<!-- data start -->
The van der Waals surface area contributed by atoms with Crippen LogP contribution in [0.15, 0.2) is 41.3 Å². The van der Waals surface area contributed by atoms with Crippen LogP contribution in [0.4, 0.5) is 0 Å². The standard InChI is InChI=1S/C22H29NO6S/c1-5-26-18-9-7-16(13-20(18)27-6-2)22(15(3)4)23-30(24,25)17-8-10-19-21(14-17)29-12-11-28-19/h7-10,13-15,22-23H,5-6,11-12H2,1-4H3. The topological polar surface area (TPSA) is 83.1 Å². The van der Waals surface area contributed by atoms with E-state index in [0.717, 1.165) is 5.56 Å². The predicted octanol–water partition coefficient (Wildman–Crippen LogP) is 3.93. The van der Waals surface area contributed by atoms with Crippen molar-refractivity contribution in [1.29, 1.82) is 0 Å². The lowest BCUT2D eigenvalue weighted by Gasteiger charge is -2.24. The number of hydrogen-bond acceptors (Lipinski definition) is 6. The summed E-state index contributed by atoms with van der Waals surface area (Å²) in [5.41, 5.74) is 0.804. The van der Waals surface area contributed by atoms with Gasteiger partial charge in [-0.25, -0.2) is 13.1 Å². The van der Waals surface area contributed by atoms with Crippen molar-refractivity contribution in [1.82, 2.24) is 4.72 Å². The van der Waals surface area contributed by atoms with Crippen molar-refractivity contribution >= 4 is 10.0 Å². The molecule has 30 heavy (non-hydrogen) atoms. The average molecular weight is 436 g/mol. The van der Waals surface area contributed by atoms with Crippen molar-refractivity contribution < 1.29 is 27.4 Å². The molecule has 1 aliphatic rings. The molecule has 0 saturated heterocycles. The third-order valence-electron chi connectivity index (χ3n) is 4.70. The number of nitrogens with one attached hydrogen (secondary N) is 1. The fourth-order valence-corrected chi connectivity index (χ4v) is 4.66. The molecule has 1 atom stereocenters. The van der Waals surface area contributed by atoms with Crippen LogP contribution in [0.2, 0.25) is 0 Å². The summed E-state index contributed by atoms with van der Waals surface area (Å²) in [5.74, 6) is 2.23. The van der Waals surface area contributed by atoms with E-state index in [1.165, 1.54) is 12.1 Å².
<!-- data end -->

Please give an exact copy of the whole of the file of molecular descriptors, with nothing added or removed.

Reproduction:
The van der Waals surface area contributed by atoms with Crippen LogP contribution in [0.15, 0.2) is 41.3 Å². The van der Waals surface area contributed by atoms with Crippen LogP contribution in [0.4, 0.5) is 0 Å². The standard InChI is InChI=1S/C22H29NO6S/c1-5-26-18-9-7-16(13-20(18)27-6-2)22(15(3)4)23-30(24,25)17-8-10-19-21(14-17)29-12-11-28-19/h7-10,13-15,22-23H,5-6,11-12H2,1-4H3. The topological polar surface area (TPSA) is 83.1 Å². The van der Waals surface area contributed by atoms with E-state index in [0.717, 1.165) is 5.56 Å². The predicted octanol–water partition coefficient (Wildman–Crippen LogP) is 3.93. The van der Waals surface area contributed by atoms with Crippen molar-refractivity contribution in [1.29, 1.82) is 0 Å². The lowest BCUT2D eigenvalue weighted by Gasteiger charge is -2.24. The number of hydrogen-bond acceptors (Lipinski definition) is 6. The summed E-state index contributed by atoms with van der Waals surface area (Å²) in [5.41, 5.74) is 0.804. The van der Waals surface area contributed by atoms with Gasteiger partial charge in [-0.25, -0.2) is 13.1 Å². The van der Waals surface area contributed by atoms with Crippen molar-refractivity contribution in [1.82, 2.24) is 4.72 Å². The van der Waals surface area contributed by atoms with Crippen molar-refractivity contribution >= 4 is 10.0 Å². The molecule has 30 heavy (non-hydrogen) atoms. The average molecular weight is 436 g/mol. The van der Waals surface area contributed by atoms with Crippen molar-refractivity contribution < 1.29 is 27.4 Å². The molecule has 1 aliphatic rings. The molecule has 0 saturated heterocycles. The third-order valence-electron chi connectivity index (χ3n) is 4.70. The number of nitrogens with one attached hydrogen (secondary N) is 1. The fourth-order valence-corrected chi connectivity index (χ4v) is 4.66. The molecule has 1 atom stereocenters. The van der Waals surface area contributed by atoms with Crippen LogP contribution in [0.2, 0.25) is 0 Å². The summed E-state index contributed by atoms with van der Waals surface area (Å²) in [5.74, 6) is 2.23. The van der Waals surface area contributed by atoms with E-state index in [1.165, 1.54) is 12.1 Å².